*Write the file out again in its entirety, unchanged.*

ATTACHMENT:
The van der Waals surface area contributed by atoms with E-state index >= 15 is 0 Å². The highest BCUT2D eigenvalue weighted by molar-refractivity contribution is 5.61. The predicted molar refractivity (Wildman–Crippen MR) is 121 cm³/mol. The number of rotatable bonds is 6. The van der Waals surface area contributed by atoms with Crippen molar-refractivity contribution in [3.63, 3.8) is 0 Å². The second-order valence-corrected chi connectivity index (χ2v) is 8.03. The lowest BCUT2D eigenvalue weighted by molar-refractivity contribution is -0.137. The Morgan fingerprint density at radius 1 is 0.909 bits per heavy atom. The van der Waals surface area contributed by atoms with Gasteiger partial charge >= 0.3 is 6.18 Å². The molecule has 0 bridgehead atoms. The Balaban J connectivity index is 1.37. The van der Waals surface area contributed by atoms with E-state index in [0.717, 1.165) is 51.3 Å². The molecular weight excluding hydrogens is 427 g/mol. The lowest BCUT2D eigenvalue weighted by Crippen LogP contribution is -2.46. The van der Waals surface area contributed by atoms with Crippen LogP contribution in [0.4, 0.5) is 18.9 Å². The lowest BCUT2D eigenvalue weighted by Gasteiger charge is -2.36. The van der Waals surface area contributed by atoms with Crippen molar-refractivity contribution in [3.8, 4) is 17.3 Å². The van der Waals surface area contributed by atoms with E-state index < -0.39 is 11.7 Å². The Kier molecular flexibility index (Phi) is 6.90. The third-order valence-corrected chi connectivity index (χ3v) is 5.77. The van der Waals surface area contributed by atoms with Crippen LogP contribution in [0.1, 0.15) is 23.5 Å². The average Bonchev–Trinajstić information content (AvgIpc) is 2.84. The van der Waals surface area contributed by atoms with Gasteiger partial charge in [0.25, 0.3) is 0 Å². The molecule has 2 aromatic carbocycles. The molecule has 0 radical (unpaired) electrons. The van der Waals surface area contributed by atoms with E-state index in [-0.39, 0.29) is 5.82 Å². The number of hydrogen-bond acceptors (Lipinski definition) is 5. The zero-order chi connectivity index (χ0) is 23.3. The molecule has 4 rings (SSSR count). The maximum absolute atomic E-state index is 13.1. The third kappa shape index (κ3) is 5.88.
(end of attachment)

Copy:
The van der Waals surface area contributed by atoms with E-state index >= 15 is 0 Å². The highest BCUT2D eigenvalue weighted by molar-refractivity contribution is 5.61. The predicted molar refractivity (Wildman–Crippen MR) is 121 cm³/mol. The number of rotatable bonds is 6. The van der Waals surface area contributed by atoms with Crippen molar-refractivity contribution in [3.63, 3.8) is 0 Å². The second-order valence-corrected chi connectivity index (χ2v) is 8.03. The lowest BCUT2D eigenvalue weighted by molar-refractivity contribution is -0.137. The Morgan fingerprint density at radius 1 is 0.909 bits per heavy atom. The van der Waals surface area contributed by atoms with Gasteiger partial charge >= 0.3 is 6.18 Å². The molecule has 0 bridgehead atoms. The Balaban J connectivity index is 1.37. The van der Waals surface area contributed by atoms with E-state index in [0.717, 1.165) is 51.3 Å². The molecular weight excluding hydrogens is 427 g/mol. The lowest BCUT2D eigenvalue weighted by Crippen LogP contribution is -2.46. The van der Waals surface area contributed by atoms with Crippen LogP contribution in [0.4, 0.5) is 18.9 Å². The lowest BCUT2D eigenvalue weighted by Gasteiger charge is -2.36. The van der Waals surface area contributed by atoms with Crippen molar-refractivity contribution in [3.8, 4) is 17.3 Å². The van der Waals surface area contributed by atoms with E-state index < -0.39 is 11.7 Å². The Kier molecular flexibility index (Phi) is 6.90. The third-order valence-corrected chi connectivity index (χ3v) is 5.77. The van der Waals surface area contributed by atoms with Crippen LogP contribution in [0.1, 0.15) is 23.5 Å². The average Bonchev–Trinajstić information content (AvgIpc) is 2.84. The van der Waals surface area contributed by atoms with Gasteiger partial charge in [0.25, 0.3) is 0 Å². The molecule has 2 aromatic carbocycles. The molecule has 0 radical (unpaired) electrons. The van der Waals surface area contributed by atoms with E-state index in [-0.39, 0.29) is 5.82 Å². The number of hydrogen-bond acceptors (Lipinski definition) is 5. The zero-order chi connectivity index (χ0) is 23.3. The molecule has 4 rings (SSSR count). The maximum absolute atomic E-state index is 13.1. The third kappa shape index (κ3) is 5.88.